PowerShell v3: Get Volume Information for Clustered SQL Server Storage

Unfortunately, there are no native PowerShell Failover Cluster cmdlets which will give you the volume information for disks in a cluster. I’ve seen some bloggers use Get-ClusterSharedVolume but a Cluster Shared Volume or CSV is different from volumes used within a SQL cluster.

The script below, which was written with the help of this post on StackOverflow, gets the volume information for disks within specific SQL Server instances on all the clusters in a domain. This does not work with Availability Groups since they don’t use shared storage.

I am writing this code for another project which stores the values in a database, which is why I’m using variables and Write-Host in the example. The output will look like this (well, hopefully yours will have a more advanced storage structure. These particular clustered instances were created for proof-of-concept):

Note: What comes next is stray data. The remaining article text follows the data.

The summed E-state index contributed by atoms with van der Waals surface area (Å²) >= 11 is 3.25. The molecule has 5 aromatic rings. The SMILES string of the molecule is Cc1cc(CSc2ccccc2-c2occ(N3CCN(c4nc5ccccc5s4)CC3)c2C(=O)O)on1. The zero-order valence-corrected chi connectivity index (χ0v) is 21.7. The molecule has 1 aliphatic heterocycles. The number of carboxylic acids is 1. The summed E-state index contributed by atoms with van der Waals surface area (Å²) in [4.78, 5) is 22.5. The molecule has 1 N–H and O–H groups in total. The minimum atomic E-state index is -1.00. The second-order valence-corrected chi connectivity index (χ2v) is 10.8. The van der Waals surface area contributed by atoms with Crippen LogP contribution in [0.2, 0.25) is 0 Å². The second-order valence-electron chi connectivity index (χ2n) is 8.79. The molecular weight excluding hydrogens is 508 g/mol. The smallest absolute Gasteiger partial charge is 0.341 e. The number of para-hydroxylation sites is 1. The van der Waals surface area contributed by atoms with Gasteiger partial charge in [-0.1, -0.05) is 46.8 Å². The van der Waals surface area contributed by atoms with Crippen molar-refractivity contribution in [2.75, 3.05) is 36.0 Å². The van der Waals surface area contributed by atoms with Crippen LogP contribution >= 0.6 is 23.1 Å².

PS C:\Users\administrator> .\Get-ClusteredDiskInfo.ps1
Cluster: CLUSTER2
SQL Resource: SQL Server
Cluster disk: Cluster Disk 1
Disk state: Online
Disk Drive: Y:
Disk Label: iscsivol
Disk Size: 102269
Disk Free: 102111

Cluster: CLUSTER2
SQL Resource: SQL Server (SQL2)
Cluster disk: Cluster Disk 3
Disk state: Online
Disk Drive: F:
Disk Label: iscsivol2
Disk Size: 20476
Disk Free: 20358

Chrissy is a PowerShell MVP who has worked in IT for nearly 20 years, and currently serves as a Sr. Database Engineer in Belgium. Always an avid scripter, she attended the Monad session at Microsoft’s Professional Developers Conference in Los Angeles back in 2005 and has worked and played with PowerShell ever since. Chrissy is currently pursuing an MS in Systems Engineering at Regis University and helps maintain RealCajunRecipes.com in her spare time. She holds a number of certifications, including those relating to SQL Server, SuSE Linux, SharePoint and network security. She recently became co-lead of the SQL PASS PowerShell Virtual Chapter. You can follow her on Twitter at @cl.

Posted in PowerShell, SQL Server
One comment on “PowerShell v3: Get Volume Information for Clustered SQL Server Storage
  1. James Lupolt says:

    Thanks for this — I didn’t know about the GetRelated() method, which makes for much less ugly code compared to using “ASSOCIATORS OF …” in WQL.

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